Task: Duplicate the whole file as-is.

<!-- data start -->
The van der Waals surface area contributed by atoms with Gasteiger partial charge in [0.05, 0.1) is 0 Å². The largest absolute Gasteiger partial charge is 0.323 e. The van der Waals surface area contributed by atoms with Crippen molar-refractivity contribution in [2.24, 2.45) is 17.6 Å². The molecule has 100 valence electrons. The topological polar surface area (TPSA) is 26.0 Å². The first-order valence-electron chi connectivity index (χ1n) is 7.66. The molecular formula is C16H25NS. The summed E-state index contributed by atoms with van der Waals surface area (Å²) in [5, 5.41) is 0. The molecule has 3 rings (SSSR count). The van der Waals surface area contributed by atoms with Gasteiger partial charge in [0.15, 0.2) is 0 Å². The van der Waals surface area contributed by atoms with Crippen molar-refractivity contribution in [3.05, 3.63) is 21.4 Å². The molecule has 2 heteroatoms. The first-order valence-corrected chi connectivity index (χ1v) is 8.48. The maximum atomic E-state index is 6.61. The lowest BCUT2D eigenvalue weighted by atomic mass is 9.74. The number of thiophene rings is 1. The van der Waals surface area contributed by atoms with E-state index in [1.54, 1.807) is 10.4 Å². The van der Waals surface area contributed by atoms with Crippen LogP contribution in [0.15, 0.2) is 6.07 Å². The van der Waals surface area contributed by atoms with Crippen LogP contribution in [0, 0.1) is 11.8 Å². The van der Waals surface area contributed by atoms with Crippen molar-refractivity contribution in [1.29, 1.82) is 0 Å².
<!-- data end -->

The van der Waals surface area contributed by atoms with Gasteiger partial charge in [0.05, 0.1) is 0 Å². The largest absolute Gasteiger partial charge is 0.323 e. The van der Waals surface area contributed by atoms with Crippen molar-refractivity contribution in [2.24, 2.45) is 17.6 Å². The molecule has 100 valence electrons. The topological polar surface area (TPSA) is 26.0 Å². The first-order valence-electron chi connectivity index (χ1n) is 7.66. The molecular formula is C16H25NS. The summed E-state index contributed by atoms with van der Waals surface area (Å²) in [5, 5.41) is 0. The molecule has 3 rings (SSSR count). The van der Waals surface area contributed by atoms with Gasteiger partial charge in [0.15, 0.2) is 0 Å². The van der Waals surface area contributed by atoms with Crippen molar-refractivity contribution in [3.05, 3.63) is 21.4 Å². The molecule has 2 heteroatoms. The first-order valence-corrected chi connectivity index (χ1v) is 8.48. The maximum atomic E-state index is 6.61. The lowest BCUT2D eigenvalue weighted by atomic mass is 9.74. The number of thiophene rings is 1. The van der Waals surface area contributed by atoms with E-state index in [1.54, 1.807) is 10.4 Å². The van der Waals surface area contributed by atoms with Crippen LogP contribution in [0.15, 0.2) is 6.07 Å². The van der Waals surface area contributed by atoms with Crippen LogP contribution in [0, 0.1) is 11.8 Å². The van der Waals surface area contributed by atoms with Crippen molar-refractivity contribution in [1.29, 1.82) is 0 Å².